We regret to announce the death, on December 31, at 10.30 a.m. at St. Peter’s Priory, Hinckley, of the Rev. Wilfrid Lescher, 0.P., P.G., aged sixty-nine. He was buried. at Mount St. Bernards, Charnwood Forest, on January 5, the Requiem being celebrated at Hinckley by Very Rev. Father Bede Jarrett, 0.P., while Father Laurence Shapcote, Father Vincent McNaliob, Father Lewis Thomson, Father Michael Browne, 0.P., were present in the choir. The chief mourner was his nephew, Mr. Edward Lescher. Father Wilfrid had been a well-known figure in English Catholic. life for many years. He came of the old Lescher family, of Boyles Court, Brentwood, a younger son of Joseph Sidney Lescher and Sarah Harwood, but was born at 17, Church Row, Hampstead on October 2, 1847. His school days were spent at the famous Catholic Academy of Mr. James Butt, at Prior Park and at Ushaw, whence he passed to join the Dominican Order at Woodchester, September 3, 1864. Ordained priest on March 8, 1873, he was stationed successively in various Dominican Priories, besides remaining for nearly seven years as chaplain to Mathew Liddell, Esq., of Prudhoe Hall. Later he obtained leave to study theology at Louvain, under Father Lepidi, 0.P., at present Master of the Sacred Palaces in Rome, and returned to England in 1884. In 1889 he was elected Prior of Woodchester, and in 1910 Prior of Pendleton. He also was for three years chaplain to the contemplative Dominican Nuns at Carisbrooke. But his main work consisted in preaching and writing. In the latter field he was a strenuous fighter, especially for the Anti-Vivisection Society (on the general committee of which he served for some years) and in Catholic controversial literature. But of late years he has been especially prominent in the discussed authenticity of St. Dominic’s founding of the Rosary. Following the Papal tradition he defended the conservative view in letters, pamphlets and articles, which exhibited his dogged loyalty of character and the warmth ‘of feeling which lay behind an exceedingly impassive appearance and manner. After three months of general enfeeblement resulting from a slight paralytic shock, he died of suffusion of blood to the head on the last day of the year. Those who followed his intense devotion to the Rosary will notice with a sense of fitness that his last Mass was said on the octave day of Rosary Sunday. A staunch friend, a just and fatherly ruler, his going will be felt by a wider circle than his own Order.—R.I.P.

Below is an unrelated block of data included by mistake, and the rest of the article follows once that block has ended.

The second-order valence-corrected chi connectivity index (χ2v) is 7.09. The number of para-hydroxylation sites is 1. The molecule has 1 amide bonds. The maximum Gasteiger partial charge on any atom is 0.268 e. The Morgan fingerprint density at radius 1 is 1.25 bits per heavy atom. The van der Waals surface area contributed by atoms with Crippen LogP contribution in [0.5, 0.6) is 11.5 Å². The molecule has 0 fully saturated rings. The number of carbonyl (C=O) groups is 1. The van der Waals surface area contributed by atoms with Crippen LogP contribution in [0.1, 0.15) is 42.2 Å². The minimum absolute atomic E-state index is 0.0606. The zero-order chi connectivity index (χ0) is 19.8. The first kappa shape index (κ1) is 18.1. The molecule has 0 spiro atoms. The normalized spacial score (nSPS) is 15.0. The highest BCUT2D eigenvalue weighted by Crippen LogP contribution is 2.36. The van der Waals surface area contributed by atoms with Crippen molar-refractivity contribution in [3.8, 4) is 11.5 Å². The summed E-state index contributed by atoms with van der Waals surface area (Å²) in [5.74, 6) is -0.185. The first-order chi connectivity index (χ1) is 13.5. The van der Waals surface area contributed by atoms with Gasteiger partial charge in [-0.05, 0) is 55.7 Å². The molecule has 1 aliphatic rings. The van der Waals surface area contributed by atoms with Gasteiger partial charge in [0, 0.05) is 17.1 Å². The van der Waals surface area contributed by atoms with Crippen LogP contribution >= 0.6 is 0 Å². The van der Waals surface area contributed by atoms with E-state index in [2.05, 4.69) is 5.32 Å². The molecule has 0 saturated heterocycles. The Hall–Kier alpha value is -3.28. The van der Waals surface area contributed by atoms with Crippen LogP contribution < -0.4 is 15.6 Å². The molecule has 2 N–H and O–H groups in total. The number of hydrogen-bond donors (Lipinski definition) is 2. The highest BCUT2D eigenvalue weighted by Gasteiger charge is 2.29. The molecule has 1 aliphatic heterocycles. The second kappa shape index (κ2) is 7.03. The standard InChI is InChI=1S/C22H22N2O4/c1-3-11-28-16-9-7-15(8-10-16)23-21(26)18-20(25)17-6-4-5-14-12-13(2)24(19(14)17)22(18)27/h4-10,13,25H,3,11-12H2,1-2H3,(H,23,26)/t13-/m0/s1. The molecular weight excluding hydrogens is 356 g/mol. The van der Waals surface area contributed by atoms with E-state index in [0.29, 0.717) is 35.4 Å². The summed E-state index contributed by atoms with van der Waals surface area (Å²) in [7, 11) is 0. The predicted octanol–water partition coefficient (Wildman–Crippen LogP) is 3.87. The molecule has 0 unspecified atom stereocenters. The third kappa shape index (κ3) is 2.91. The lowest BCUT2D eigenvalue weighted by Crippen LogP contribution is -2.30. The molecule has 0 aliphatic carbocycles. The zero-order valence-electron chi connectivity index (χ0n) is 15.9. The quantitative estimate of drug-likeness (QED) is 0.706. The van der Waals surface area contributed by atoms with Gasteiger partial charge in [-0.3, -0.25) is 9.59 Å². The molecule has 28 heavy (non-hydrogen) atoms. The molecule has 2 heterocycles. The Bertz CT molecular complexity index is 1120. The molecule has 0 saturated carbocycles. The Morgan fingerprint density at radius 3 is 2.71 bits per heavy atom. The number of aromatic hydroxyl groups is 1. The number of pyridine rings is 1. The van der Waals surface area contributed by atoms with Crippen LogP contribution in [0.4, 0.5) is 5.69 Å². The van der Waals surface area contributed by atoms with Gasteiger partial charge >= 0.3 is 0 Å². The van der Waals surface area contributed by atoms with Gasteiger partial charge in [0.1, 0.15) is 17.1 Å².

13th January 1917